The latest general fund revenue report from the North Dakota Office of Management and Budget.
In a comparison of the revenues to date in the current 2015-2017 biennium through February to the same time period from the 2013-2015 biennium the OMB is showing a slight 0.7 percent increase (see above).
That’s actually a slight improvement over the January report from last month which showed a 0.2 percent decline in revenues. In fact, based on these numbers, North Dakota’s revenue situation doesn’t look that bad:
Except, these figures are misleading. If you look at the table at the top of the post, you’ll notice that there was a transfer into the general fund which is obscuring the tax revenues picture.
“That was a transfer from what used to be the property tax relief fund into the general fund,” OMB Director Pam Sharp told me back in December. “It was provided by the legislature to transfer into the general fund. At the end of the biennium the legislature eliminated the property tax relief fund.”
There was a similar transfer of over $341 million in the last biennium, which you can also see in the report above. While it’s right and proper that these funds to the general fund should be accounted for in the OMB’s reports, since those funds did flow into the general fund, they do hide the state’s big decline in tax revenues.
If we take the transfers out of the picture, and look only at actual revenues, the state has seen a more than 18 percent decline in revenue – or a nearly $301.5 million decline – in general fund revenues in the first eight months of this biennium.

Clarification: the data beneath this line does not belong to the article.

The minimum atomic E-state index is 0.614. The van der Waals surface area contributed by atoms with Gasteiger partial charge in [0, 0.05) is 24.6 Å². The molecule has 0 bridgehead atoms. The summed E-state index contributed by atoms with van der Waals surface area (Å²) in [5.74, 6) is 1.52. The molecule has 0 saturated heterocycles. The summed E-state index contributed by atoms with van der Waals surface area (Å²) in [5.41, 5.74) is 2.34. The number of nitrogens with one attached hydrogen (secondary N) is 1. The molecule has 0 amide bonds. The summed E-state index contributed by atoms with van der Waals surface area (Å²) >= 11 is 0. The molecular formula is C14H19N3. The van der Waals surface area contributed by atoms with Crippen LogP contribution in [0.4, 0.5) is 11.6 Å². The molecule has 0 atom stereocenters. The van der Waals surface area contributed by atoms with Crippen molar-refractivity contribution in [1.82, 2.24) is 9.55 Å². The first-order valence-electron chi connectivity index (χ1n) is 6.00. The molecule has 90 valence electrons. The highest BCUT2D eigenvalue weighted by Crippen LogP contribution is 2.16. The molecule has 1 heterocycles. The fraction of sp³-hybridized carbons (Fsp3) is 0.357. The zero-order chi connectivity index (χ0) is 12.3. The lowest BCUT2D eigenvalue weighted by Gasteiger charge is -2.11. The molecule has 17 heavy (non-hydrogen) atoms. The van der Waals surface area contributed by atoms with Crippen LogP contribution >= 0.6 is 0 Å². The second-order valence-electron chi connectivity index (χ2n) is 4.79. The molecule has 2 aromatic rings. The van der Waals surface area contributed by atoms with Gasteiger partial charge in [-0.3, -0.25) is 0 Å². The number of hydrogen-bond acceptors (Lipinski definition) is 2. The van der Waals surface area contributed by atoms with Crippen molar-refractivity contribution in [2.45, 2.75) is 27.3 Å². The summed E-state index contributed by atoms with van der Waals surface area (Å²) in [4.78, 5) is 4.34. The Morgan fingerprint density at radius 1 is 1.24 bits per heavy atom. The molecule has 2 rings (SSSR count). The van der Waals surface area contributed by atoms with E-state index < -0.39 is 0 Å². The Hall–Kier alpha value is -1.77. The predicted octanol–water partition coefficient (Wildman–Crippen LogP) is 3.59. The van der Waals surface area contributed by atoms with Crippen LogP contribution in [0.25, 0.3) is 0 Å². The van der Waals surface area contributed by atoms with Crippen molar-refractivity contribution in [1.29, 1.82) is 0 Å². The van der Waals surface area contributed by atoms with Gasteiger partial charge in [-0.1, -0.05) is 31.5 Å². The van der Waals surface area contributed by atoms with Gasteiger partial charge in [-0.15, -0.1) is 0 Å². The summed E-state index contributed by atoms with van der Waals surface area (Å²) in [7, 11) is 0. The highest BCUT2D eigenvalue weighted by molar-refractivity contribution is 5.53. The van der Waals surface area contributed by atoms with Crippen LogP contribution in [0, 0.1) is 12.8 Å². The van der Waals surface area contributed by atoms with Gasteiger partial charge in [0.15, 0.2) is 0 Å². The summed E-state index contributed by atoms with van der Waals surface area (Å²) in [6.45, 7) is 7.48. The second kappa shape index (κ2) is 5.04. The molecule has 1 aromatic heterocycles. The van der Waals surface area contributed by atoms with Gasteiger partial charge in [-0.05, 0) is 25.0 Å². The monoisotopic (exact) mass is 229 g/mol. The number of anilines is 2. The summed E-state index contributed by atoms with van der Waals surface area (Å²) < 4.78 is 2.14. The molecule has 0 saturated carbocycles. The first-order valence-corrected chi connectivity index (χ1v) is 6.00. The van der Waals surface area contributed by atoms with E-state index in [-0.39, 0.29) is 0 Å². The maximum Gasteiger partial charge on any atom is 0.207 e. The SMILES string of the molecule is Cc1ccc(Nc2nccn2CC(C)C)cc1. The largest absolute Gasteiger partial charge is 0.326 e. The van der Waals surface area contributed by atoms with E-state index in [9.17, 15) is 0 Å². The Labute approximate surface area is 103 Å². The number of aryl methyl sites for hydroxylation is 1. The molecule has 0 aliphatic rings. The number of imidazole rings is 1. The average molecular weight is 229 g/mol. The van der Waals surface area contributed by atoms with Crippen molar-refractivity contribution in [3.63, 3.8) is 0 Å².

Though that’s actually an improvement from December when the state’s revenues were down 25 percent (again, absent transfers).
Here’s a side-by-side comparison:
But even without the transfers, the revenue to date in the 2015-2017 biennium is about where we were in 2011-2013. Which, as you can see from the first chart in the post, was a big increase from the biennium before.
The state’s revenues are down from the record-setting tidal wave of the oil boom years, but we’re still not down to pre-oil boom levels.
The state’s revenue headaches are a product of too much spending. Not too little revenue.
Here’s the full OMB report.
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